Divorcing When You Have a Special Needs Child

Divorce is challenging for every family. However, if you have a special needs child, then additional concerns and issues need to be addressed throughout the divorce process to ensure the best interests of your child are protected and their specialized needs are met. There are certain complexities involved with raising special needs children that require specialized academic or medical attention. Children with special needs oftentimes require specific types of support, care, academic assistance, or therapies. Therefore, because children with special needs have a greater need for tailored programs and extraordinary expenses, there are often unique child custody arrangements and child support calculations that need to be established to support and address their unique needs.

Divorce typically requires a great deal of compromise between spouses with respect to their children and what their lives will look like following a divorce. When divorcing parents share a special needs child, issues can become more challenging and complex as special considerations need to be made during and following a divorce.

How Family Courts Address the Requirements of a Special Needs Child

In the best of circumstances, both parents will come together to provide adequate emotional and financial support of their special needs child. However, with separation and divorce, it becomes increasingly difficult for parents to work together for their special needs child, since it is often difficult for divorcing parents to remain civil and cordial to each other. As with every other divorce, a court will determine both parents’ ability to provide care that is in the best interest of the child. Additionally, in circumstances involving special needs children, they will look to see how the needs of the child have been addressed by both parents in the past, and how both parents propose to handle academic, medical, and other unique needs in the future.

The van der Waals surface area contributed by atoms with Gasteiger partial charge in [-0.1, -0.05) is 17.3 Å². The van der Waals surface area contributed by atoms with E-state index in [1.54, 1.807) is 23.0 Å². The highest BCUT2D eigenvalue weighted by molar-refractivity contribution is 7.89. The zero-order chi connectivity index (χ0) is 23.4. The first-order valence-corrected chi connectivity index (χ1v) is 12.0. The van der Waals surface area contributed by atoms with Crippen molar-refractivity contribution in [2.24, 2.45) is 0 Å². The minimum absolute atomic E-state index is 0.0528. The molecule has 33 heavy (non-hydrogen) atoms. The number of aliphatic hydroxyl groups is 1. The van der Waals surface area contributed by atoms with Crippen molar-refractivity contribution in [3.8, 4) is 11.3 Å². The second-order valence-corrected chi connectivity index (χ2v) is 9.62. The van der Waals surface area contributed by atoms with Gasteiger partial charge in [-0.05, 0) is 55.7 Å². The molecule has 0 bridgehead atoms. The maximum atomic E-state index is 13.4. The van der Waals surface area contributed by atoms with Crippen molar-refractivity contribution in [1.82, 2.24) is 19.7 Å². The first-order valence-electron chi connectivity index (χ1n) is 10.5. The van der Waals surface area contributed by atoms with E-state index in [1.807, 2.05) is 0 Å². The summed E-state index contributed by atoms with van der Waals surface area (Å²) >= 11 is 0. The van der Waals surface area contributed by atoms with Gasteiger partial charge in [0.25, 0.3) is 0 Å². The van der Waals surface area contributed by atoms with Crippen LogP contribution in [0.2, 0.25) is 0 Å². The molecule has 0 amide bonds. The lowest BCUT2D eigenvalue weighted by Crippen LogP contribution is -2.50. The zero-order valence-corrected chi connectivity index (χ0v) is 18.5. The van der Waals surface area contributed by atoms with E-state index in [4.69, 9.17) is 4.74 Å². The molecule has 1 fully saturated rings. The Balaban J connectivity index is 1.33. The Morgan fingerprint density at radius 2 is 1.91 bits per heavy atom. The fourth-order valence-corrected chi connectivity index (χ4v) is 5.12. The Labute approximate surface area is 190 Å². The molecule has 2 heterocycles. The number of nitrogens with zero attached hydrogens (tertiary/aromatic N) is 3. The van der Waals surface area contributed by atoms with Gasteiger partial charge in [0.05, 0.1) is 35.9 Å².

For example, one parent may have always been the one who takes the child to medical appointments, stays at school with the child during the school day to help with academic needs, helps the child with emotional, speech, or physical therapy, or generally is the primary caregiver. The family court handling the divorce will absolutely take into consideration how one parent has been the primary point of contact regarding the needs of the child on a daily basis. This may translate into the parent who offers more support to the child on a consistent basis receiving more custody time when child custody arrangements are determined. This may also translate into the primary caregiving parent receiving more child support than typical child support calculations would provide in other custody situations.

Best Interest of the Child

In every divorce that involves children, a court will look to see what is in the best interest of the child. This holds true for families with or without children with special needs. The court has a legal responsibility to ensure that they are helping provide an environment that will help assist the special needs child in their academic and personal development. For example, if a child with special needs has difficulty with transitions, the court may ultimately determine that only one parent has overnight custody to allow the child to have a sense of continuity and stability for their comfort. In many cases, medical experts can help judges make these types of determinations regarding what is in the best interest of a special needs child, specifically with respect to their custody schedule, their daily routines, and their development. Ultimately, this also means that child support calculations may look different than that of a typical divorce case. Special needs children may require specialized academic programs, extensive therapy, or continued medical treatments that cost a great deal more than would be involved in a typical divorce case. These specialized programs are often included as extraordinary expenses in the child support calculation.

Special Needs Trust

There are other considerations that both parents need to give for their special needs child following a divorce. One of the ways that a parent can ensure the financial stability of their child after they die is to create a special needs trust on their behalf. These special needs trusts operate differently than last will and testaments and can provide financial security for a child with special needs even as they grow into adulthood while still allowing the child to receive government benefits.

Contact an Experienced Divorce Attorney

Many legal matters become more complex if your divorce involves a special needs child. Contact an experienced family law attorney in Charlotte, North Carolina at Arnold & Smith, PLLC at 704.370.2828 or online today for your initial consultation.